EXCLUSIVE: Red Nose Day, the national fundraising campaign to end child poverty, returns to NBC for the annual three-hour primetime charity special on Thursday, May 21.
In partnership with Comic Relief, NBC will kick off the night at 8 PM with Celebrity Escape Room, sort of a show within a show, executive produced by Ben Stiller and hosted by Jack Black, featuring comedy stars Courteney Cox, Lisa Kudrow and Adam Scott. It will be followed by the two-hour Red Nose Day Special.
As the all-knowing “Game Master” host, Black puts his celebrity friends to the test as they work together under intense pressure to beat the clock, unlocking a series of surprising puzzle rooms to ultimately engineer their great escape.
Celebrity Escape Room “combines the drama and tension of a real-life video game with the side-splitting allure of the ultimate party game,” says NBC. Stiller, Cox, Kudrow and Scott will work together and channel their inner Sherlocks to decipher clues and solve puzzles, brainstorm for solutions and combine their comedic talents to ultimately gain their freedom before time runs out.
In addition to Stiller, Celebrity Escape Room will be executive produced by Black, Christine Taylor, Nicky Weinstock, Amiira Ruotolo-Behrent and Lee Metzger The Voice. The show is produced by Universal Television Alternative Studio and Red Hour Productions.
The annual Red Nose Day Special will follow Celebrity Escape Room with an entertainment showcase featuring music, comedy and poignant films. The films will share stories of children and young people who have been affected by poverty and how Red Nose Day funds have helped change their story for good.
“Kicking off with Ben Stiller's hilarious Celebrity Escape Room, NBC's Red Nose Day lineup is the perfect vehicle to help drive this year's fundraising efforts,” said Paul Telegdy, Chairman, NBC Entertainment. “We are privileged to continue our support of this incredible cause in partnership with our amazing friends at Comic Relief US as we work together on behalf of children in need around the world.”
“Through the power of laughter and entertainment, Red Nose Day serves as a galvanizing force, rallying Americans to come together to end child poverty,” said Alison Moore, CEO of Comic Relief US. “Together with our incredible partners and celebrity supporters, we are working to change the story for good for millions of children in the U.S. and around the world.”
The multi-week Red Nose Day campaign launches Monday, April 13 when the official Red Noses go on sale exclusively at Walgreens locations nationwide in more than 9,000 stores across the country. All net proceeds of Red Nose sales go to the Red Nose Day Fund. Between April 13-May 30, Walgreens will donate $.50 from...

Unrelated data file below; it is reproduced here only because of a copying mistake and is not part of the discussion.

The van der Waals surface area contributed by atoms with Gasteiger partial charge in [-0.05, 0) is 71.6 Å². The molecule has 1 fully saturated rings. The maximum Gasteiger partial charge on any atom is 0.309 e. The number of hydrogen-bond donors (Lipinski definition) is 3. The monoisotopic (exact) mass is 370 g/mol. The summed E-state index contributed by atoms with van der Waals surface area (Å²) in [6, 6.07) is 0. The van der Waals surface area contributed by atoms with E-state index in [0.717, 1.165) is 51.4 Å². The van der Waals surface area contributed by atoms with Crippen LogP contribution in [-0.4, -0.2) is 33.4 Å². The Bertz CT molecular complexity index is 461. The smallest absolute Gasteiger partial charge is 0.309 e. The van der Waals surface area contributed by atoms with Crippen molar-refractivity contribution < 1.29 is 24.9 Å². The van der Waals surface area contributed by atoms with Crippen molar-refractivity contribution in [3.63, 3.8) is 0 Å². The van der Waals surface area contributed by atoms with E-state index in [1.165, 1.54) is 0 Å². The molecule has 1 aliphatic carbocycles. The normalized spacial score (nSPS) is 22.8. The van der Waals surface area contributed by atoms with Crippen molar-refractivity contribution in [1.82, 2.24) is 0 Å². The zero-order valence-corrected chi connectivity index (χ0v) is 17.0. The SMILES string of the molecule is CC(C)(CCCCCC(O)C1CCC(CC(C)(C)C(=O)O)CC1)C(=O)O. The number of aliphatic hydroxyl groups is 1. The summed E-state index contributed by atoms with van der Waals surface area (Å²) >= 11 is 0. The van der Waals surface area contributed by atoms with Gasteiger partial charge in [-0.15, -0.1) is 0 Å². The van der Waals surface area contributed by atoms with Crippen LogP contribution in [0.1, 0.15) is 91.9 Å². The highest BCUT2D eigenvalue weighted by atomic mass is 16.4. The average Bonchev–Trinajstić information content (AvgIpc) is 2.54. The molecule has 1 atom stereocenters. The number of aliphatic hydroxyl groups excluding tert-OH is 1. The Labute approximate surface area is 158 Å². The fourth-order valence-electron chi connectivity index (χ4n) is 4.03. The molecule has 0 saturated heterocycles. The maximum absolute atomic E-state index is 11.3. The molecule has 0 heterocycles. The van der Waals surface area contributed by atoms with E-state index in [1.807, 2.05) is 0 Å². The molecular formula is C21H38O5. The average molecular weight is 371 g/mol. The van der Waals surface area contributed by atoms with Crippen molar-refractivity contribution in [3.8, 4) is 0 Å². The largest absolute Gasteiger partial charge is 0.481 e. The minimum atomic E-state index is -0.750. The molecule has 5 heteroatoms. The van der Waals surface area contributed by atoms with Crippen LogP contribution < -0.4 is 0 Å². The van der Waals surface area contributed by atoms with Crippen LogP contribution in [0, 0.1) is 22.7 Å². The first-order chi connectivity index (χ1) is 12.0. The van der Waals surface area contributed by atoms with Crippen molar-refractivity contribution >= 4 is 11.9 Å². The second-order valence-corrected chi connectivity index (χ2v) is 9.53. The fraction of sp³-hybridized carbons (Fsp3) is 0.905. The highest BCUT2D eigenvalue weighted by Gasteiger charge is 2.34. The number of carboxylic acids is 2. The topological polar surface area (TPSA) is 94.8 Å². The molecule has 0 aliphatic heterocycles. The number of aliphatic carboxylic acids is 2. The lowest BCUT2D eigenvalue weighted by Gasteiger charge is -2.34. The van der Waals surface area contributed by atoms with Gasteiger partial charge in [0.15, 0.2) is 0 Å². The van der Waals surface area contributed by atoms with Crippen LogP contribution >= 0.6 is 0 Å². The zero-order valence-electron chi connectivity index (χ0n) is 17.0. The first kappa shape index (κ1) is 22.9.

Right now, everyone is looking for some kind of reprieve from being locked up at home due to the spread of the coronavirus across the United States. That doesn’t appear to be in the cards anytime soon, but The Office executive producers Paul Lieberstein and Ben Silverman think they’ve figured out a way to make light of the situation by crafting a new workplace comedy series inspired by the sudden rise in employees working from home due to the outbreak of coronavirus forcing people to practice social distancing.
Deadline was first to learn of the currently untitled coronavirus comedy series, though it’s not necessarily about the pandemic. Paul Lieberstein and Ben Silverman, better known to The Office fans as the frequently maligned Toby Flenderson and one of Jim’s business partners at their company Athlead, are creating the series that is said to focus on “wunderkind boss who, in an effort to ensure his staff’s connectedness and productivity, asks them all to virtually interact and work face-to-face all day.”
The series is in the works at Big Breakfast, the comedy production banner Silverman runs, where he’ll executive produce the series along with and Luke Kelly-Clyne College Humor and Kevin Healey Scare Tactics. They’ll also be working with Howard Owens’ Propagate Content, which will have Rodney Ferrell serving as an executive producer as well.
Silverman, who was also once an NBC executive, explained the inception of the series and his hope for what it will become:
“So many of us are jumping on daily Zoom meetings — for work and beyond. We are in a new normal and are personally navigating ways to remain connected and productive at work and in our home lives. With the brilliant Paul Lieberstein at the helm, we think we have a series that not only brings humor and comfort during this troubling time but will also be an inventive and enduring workplace comedy for years to come.”